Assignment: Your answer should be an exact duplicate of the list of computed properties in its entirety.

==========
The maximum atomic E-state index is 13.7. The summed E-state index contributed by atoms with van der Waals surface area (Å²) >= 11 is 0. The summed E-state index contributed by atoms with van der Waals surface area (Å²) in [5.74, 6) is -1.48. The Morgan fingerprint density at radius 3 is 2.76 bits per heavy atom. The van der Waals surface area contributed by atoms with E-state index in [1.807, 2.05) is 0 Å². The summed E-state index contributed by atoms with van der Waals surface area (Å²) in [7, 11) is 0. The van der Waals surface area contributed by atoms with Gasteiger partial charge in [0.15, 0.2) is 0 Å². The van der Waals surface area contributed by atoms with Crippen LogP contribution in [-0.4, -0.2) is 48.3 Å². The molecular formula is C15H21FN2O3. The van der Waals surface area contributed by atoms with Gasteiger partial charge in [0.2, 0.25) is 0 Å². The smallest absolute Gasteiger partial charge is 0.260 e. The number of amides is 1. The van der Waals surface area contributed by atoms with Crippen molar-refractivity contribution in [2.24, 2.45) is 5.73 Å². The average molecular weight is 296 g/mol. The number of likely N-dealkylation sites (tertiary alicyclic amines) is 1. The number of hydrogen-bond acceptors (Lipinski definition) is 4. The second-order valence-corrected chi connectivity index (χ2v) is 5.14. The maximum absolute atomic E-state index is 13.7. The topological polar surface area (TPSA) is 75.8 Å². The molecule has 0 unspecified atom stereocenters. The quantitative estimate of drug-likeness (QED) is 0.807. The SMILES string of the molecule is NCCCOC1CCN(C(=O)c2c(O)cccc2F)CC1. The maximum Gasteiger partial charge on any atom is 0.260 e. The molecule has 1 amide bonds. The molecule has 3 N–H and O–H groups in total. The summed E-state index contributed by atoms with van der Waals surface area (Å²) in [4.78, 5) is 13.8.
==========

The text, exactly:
The maximum atomic E-state index is 13.7. The summed E-state index contributed by atoms with van der Waals surface area (Å²) >= 11 is 0. The summed E-state index contributed by atoms with van der Waals surface area (Å²) in [5.74, 6) is -1.48. The Morgan fingerprint density at radius 3 is 2.76 bits per heavy atom. The van der Waals surface area contributed by atoms with E-state index in [1.807, 2.05) is 0 Å². The summed E-state index contributed by atoms with van der Waals surface area (Å²) in [7, 11) is 0. The van der Waals surface area contributed by atoms with Gasteiger partial charge in [0.15, 0.2) is 0 Å². The van der Waals surface area contributed by atoms with Crippen LogP contribution in [-0.4, -0.2) is 48.3 Å². The molecular formula is C15H21FN2O3. The van der Waals surface area contributed by atoms with Gasteiger partial charge in [0.2, 0.25) is 0 Å². The smallest absolute Gasteiger partial charge is 0.260 e. The number of amides is 1. The van der Waals surface area contributed by atoms with Crippen molar-refractivity contribution in [2.24, 2.45) is 5.73 Å². The average molecular weight is 296 g/mol. The number of likely N-dealkylation sites (tertiary alicyclic amines) is 1. The number of hydrogen-bond acceptors (Lipinski definition) is 4. The second-order valence-corrected chi connectivity index (χ2v) is 5.14. The maximum absolute atomic E-state index is 13.7. The topological polar surface area (TPSA) is 75.8 Å². The molecule has 0 unspecified atom stereocenters. The quantitative estimate of drug-likeness (QED) is 0.807. The SMILES string of the molecule is NCCCOC1CCN(C(=O)c2c(O)cccc2F)CC1. The maximum Gasteiger partial charge on any atom is 0.260 e. The molecule has 1 amide bonds. The molecule has 3 N–H and O–H groups in total. The summed E-state index contributed by atoms with van der Waals surface area (Å²) in [4.78, 5) is 13.8.